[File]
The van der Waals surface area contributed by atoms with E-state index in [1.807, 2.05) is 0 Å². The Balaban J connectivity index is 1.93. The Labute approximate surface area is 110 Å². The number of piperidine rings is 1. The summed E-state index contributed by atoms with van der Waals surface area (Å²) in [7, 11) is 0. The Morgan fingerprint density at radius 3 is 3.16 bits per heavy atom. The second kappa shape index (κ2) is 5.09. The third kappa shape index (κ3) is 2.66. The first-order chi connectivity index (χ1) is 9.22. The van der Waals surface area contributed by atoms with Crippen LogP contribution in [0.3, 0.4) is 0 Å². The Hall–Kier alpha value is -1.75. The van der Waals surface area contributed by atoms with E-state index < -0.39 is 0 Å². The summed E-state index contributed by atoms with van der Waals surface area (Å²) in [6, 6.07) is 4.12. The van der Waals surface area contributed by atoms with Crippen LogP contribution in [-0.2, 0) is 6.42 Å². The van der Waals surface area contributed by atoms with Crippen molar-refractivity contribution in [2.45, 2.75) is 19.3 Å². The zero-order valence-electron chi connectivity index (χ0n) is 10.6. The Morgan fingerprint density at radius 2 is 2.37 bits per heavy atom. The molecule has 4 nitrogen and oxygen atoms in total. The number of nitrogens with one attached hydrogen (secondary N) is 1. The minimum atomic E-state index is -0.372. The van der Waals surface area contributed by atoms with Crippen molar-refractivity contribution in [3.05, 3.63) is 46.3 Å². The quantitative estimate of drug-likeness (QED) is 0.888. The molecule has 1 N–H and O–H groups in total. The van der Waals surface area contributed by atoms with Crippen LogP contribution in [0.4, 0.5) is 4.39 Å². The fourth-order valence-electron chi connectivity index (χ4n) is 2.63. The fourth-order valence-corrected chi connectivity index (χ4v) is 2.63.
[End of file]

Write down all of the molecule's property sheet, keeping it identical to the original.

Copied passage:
The van der Waals surface area contributed by atoms with E-state index in [1.807, 2.05) is 0 Å². The Balaban J connectivity index is 1.93. The Labute approximate surface area is 110 Å². The number of piperidine rings is 1. The summed E-state index contributed by atoms with van der Waals surface area (Å²) in [7, 11) is 0. The Morgan fingerprint density at radius 3 is 3.16 bits per heavy atom. The second kappa shape index (κ2) is 5.09. The third kappa shape index (κ3) is 2.66. The first-order chi connectivity index (χ1) is 9.22. The van der Waals surface area contributed by atoms with Crippen LogP contribution in [0.3, 0.4) is 0 Å². The Hall–Kier alpha value is -1.75. The van der Waals surface area contributed by atoms with E-state index < -0.39 is 0 Å². The summed E-state index contributed by atoms with van der Waals surface area (Å²) in [6, 6.07) is 4.12. The van der Waals surface area contributed by atoms with Crippen LogP contribution in [-0.2, 0) is 6.42 Å². The van der Waals surface area contributed by atoms with Crippen molar-refractivity contribution in [2.45, 2.75) is 19.3 Å². The zero-order valence-electron chi connectivity index (χ0n) is 10.6. The Morgan fingerprint density at radius 2 is 2.37 bits per heavy atom. The molecule has 4 nitrogen and oxygen atoms in total. The number of nitrogens with one attached hydrogen (secondary N) is 1. The minimum atomic E-state index is -0.372. The van der Waals surface area contributed by atoms with Crippen molar-refractivity contribution in [3.05, 3.63) is 46.3 Å². The quantitative estimate of drug-likeness (QED) is 0.888. The molecule has 1 N–H and O–H groups in total. The van der Waals surface area contributed by atoms with Crippen LogP contribution in [0.4, 0.5) is 4.39 Å². The fourth-order valence-electron chi connectivity index (χ4n) is 2.63. The fourth-order valence-corrected chi connectivity index (χ4v) is 2.63.